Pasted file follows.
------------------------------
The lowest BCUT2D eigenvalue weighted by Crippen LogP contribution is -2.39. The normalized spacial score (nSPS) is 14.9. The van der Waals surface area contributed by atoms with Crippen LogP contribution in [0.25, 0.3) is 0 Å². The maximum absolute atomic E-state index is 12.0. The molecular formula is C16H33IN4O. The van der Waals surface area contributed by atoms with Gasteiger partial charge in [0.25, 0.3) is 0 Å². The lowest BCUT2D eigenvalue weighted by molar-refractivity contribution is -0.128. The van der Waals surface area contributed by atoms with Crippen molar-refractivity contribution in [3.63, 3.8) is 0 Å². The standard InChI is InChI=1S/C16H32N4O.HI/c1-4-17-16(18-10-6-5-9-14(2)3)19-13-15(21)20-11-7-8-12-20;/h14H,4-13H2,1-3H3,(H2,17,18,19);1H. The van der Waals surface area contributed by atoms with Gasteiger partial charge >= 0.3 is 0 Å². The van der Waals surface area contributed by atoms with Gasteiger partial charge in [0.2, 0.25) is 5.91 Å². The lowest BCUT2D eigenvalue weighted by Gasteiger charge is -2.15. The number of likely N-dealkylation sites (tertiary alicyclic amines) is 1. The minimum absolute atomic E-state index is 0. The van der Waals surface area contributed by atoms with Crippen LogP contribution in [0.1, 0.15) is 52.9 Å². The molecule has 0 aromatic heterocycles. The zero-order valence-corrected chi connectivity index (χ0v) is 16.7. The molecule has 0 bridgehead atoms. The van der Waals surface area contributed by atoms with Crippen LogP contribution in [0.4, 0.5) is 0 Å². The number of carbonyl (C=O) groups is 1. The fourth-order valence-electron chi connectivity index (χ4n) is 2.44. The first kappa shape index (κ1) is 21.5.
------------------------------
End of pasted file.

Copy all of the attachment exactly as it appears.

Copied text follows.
The lowest BCUT2D eigenvalue weighted by Crippen LogP contribution is -2.39. The normalized spacial score (nSPS) is 14.9. The van der Waals surface area contributed by atoms with Crippen LogP contribution in [0.25, 0.3) is 0 Å². The maximum absolute atomic E-state index is 12.0. The molecular formula is C16H33IN4O. The van der Waals surface area contributed by atoms with Gasteiger partial charge in [0.25, 0.3) is 0 Å². The lowest BCUT2D eigenvalue weighted by molar-refractivity contribution is -0.128. The van der Waals surface area contributed by atoms with Crippen molar-refractivity contribution in [3.63, 3.8) is 0 Å². The standard InChI is InChI=1S/C16H32N4O.HI/c1-4-17-16(18-10-6-5-9-14(2)3)19-13-15(21)20-11-7-8-12-20;/h14H,4-13H2,1-3H3,(H2,17,18,19);1H. The van der Waals surface area contributed by atoms with Gasteiger partial charge >= 0.3 is 0 Å². The van der Waals surface area contributed by atoms with Gasteiger partial charge in [0.2, 0.25) is 5.91 Å². The lowest BCUT2D eigenvalue weighted by Gasteiger charge is -2.15. The number of likely N-dealkylation sites (tertiary alicyclic amines) is 1. The minimum absolute atomic E-state index is 0. The van der Waals surface area contributed by atoms with Crippen LogP contribution in [0.1, 0.15) is 52.9 Å². The molecule has 0 aromatic heterocycles. The zero-order valence-corrected chi connectivity index (χ0v) is 16.7. The molecule has 0 bridgehead atoms. The van der Waals surface area contributed by atoms with Crippen LogP contribution in [0.4, 0.5) is 0 Å². The number of carbonyl (C=O) groups is 1. The fourth-order valence-electron chi connectivity index (χ4n) is 2.44. The first kappa shape index (κ1) is 21.5.